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Lunch with: Jaquet Droz CEO Christian Lattmann

Lunch with: Jaquet Droz CEO Christian Lattmann

Jaquet Droz CEO Christian Lattmann

At Jaquet Droz, it’s all about emotions – almost 300 years ago Pierre Jaquet-Droz already knew how to excite people from France to China with his snuff boxes, pocket watches and automata. Today, it’s Christian Lattmann and his team who respectfully maintain the house’s heritage. It was Nicolas G. Hayek who very early saw the CEO’s business skills and potential, but much more than that, his human values. Lattmann’s sincerity and positive corporate culture are reflected in the nimble hands of his craftspeople, as well as his timepieces and automata. They show surreal, minimized 3-D animations and birds that chatter from your wrist at the flick of a switch. And as emotions are difficult to control, it is not surprising that most of their clients own more than just one JD watch. Hence, our conversation with Christian Lattmann is less about hard facts and figures, and much more about beauty, passion and emotions.

1. What does a mechanical watch mean to you, which watch are you wearing today and which one do you wear the most?

A mechanical watch for me means beauty and passion. Beauty, because it is a jewel. Beauty is very important and give a meaning to our life. They embody a spirit and you can express a certain message and style with a watch. And passion, simply because it’s made by human, by hand, with patience, expertise and passion, that I share with my team to create new mechanical watches that please our customers.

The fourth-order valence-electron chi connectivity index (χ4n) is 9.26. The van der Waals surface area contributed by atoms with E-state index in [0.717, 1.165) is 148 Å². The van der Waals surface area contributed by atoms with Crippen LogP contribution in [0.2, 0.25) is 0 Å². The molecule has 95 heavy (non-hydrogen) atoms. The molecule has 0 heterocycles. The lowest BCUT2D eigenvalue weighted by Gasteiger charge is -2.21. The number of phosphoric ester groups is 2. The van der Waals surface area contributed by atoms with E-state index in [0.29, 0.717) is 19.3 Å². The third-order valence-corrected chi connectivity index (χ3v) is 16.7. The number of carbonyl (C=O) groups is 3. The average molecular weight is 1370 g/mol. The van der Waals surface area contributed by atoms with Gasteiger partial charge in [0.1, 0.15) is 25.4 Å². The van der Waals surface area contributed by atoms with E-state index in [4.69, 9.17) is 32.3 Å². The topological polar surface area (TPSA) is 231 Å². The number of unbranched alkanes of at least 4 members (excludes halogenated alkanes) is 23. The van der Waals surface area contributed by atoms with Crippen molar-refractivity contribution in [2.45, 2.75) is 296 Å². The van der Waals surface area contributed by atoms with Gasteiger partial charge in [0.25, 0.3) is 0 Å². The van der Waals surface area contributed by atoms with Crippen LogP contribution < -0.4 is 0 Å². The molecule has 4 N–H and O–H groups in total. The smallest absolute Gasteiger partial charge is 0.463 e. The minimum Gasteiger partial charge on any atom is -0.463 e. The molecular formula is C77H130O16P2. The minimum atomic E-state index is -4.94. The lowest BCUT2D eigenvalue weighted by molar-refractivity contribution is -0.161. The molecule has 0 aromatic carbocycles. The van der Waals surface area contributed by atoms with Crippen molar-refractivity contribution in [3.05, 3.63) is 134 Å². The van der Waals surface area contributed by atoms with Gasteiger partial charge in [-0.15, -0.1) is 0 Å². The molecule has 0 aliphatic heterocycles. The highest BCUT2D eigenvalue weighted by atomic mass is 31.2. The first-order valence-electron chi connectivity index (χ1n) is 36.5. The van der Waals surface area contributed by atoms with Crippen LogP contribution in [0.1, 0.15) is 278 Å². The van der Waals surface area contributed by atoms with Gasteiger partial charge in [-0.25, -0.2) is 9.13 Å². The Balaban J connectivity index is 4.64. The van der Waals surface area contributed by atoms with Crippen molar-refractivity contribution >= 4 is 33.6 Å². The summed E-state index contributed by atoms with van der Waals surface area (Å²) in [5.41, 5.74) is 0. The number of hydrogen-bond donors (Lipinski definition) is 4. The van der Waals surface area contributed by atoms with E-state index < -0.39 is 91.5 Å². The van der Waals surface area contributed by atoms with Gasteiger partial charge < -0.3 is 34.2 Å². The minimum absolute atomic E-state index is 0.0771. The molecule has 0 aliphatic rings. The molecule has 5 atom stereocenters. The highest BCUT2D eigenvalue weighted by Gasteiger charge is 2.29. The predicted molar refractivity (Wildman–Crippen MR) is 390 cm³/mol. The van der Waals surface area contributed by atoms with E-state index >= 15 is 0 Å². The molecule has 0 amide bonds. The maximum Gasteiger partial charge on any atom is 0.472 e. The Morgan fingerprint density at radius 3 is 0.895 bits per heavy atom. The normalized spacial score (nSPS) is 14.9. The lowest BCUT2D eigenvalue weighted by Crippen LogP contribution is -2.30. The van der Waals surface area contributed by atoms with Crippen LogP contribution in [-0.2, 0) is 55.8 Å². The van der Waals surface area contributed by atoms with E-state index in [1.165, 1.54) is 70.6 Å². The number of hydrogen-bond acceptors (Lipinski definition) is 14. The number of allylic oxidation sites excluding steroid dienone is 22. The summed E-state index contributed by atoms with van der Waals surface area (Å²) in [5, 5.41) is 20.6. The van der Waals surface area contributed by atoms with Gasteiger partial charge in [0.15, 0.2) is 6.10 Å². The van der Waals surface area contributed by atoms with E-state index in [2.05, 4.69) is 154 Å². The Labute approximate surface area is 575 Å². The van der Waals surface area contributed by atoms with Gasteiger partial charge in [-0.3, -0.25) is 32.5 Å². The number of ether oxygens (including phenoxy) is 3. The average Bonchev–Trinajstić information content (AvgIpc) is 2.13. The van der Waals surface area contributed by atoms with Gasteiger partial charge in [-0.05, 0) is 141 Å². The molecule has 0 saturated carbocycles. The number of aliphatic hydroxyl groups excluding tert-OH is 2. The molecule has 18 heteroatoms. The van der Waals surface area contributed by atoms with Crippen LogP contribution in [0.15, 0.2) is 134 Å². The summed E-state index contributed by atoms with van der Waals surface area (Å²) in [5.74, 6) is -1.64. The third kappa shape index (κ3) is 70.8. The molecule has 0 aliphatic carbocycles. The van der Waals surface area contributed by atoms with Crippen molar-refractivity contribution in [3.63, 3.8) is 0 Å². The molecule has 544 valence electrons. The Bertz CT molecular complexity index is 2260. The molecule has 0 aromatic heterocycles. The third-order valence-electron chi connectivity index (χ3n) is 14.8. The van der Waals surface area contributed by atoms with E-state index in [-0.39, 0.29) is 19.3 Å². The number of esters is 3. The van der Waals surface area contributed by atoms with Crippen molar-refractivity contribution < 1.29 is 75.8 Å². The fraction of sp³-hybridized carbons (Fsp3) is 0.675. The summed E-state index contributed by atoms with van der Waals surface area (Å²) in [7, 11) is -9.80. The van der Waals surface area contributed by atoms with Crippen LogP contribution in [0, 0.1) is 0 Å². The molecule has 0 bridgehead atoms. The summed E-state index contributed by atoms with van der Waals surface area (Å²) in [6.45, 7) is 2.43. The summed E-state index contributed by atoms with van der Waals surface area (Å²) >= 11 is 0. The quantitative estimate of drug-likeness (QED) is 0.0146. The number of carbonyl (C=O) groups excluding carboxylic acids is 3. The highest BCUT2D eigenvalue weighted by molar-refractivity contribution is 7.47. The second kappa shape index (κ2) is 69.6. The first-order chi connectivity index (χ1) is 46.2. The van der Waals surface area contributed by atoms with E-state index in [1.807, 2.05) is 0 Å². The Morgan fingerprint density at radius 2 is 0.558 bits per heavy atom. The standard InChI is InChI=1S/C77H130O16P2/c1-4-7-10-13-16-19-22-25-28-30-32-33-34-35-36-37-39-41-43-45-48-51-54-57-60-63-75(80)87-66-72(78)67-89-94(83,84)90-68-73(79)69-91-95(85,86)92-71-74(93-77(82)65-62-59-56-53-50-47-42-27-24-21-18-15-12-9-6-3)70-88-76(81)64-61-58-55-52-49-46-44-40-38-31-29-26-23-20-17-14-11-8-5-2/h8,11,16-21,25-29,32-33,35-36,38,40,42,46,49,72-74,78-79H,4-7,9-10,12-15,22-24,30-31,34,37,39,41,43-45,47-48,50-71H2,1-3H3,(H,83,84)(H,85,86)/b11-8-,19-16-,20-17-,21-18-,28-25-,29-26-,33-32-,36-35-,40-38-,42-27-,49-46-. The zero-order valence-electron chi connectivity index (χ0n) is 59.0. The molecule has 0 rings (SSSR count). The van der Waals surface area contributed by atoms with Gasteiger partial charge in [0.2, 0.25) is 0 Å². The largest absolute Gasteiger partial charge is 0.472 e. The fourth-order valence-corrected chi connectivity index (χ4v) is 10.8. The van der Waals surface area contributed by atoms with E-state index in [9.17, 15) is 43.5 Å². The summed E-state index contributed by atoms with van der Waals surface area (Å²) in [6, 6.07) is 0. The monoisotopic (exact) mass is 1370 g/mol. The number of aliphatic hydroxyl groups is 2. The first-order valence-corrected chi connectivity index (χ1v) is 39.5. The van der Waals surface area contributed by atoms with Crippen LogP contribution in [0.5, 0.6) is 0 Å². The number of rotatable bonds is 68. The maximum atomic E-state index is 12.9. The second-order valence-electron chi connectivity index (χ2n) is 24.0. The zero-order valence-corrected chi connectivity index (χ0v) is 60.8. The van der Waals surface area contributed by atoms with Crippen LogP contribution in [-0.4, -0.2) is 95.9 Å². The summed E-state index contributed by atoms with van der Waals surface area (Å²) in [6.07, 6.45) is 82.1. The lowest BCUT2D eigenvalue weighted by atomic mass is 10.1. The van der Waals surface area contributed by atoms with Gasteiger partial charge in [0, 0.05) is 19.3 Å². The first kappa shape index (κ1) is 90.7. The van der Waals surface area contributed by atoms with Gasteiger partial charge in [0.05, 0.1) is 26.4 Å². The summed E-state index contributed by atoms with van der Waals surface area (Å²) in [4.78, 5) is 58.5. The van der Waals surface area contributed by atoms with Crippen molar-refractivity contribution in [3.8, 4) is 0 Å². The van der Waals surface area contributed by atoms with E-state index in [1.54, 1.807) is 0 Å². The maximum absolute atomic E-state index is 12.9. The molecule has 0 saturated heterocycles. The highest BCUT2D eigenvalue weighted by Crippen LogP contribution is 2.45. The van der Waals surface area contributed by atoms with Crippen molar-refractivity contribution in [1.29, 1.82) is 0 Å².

Today, I am wearing the Grande Seconde Skelet-One, a novelty from 2018, quite modern and still respecting the style of the Grande Seconde. We wanted to have a skeletonized watch in our collection, but still preserve the heritage of the brand. The Skelet-One turned out to be a huge success. Other than for most of our timepieces where we follow the idea of a famous sentence by Antoine de Saint-Exupery “What is essential is invisible to the eye”, here we reveal the whole mechanism for the first time.

At the moment, I prefer wearing the Skelet-One. It has a 41 mm case and is very comfortable to wear. But I switch between the Grande Seconde Moon, which is very eye catching. Only during holidays at the sea, I don’t wear a Jaquet Droz, but a Swatch Sistem51. (Laughs)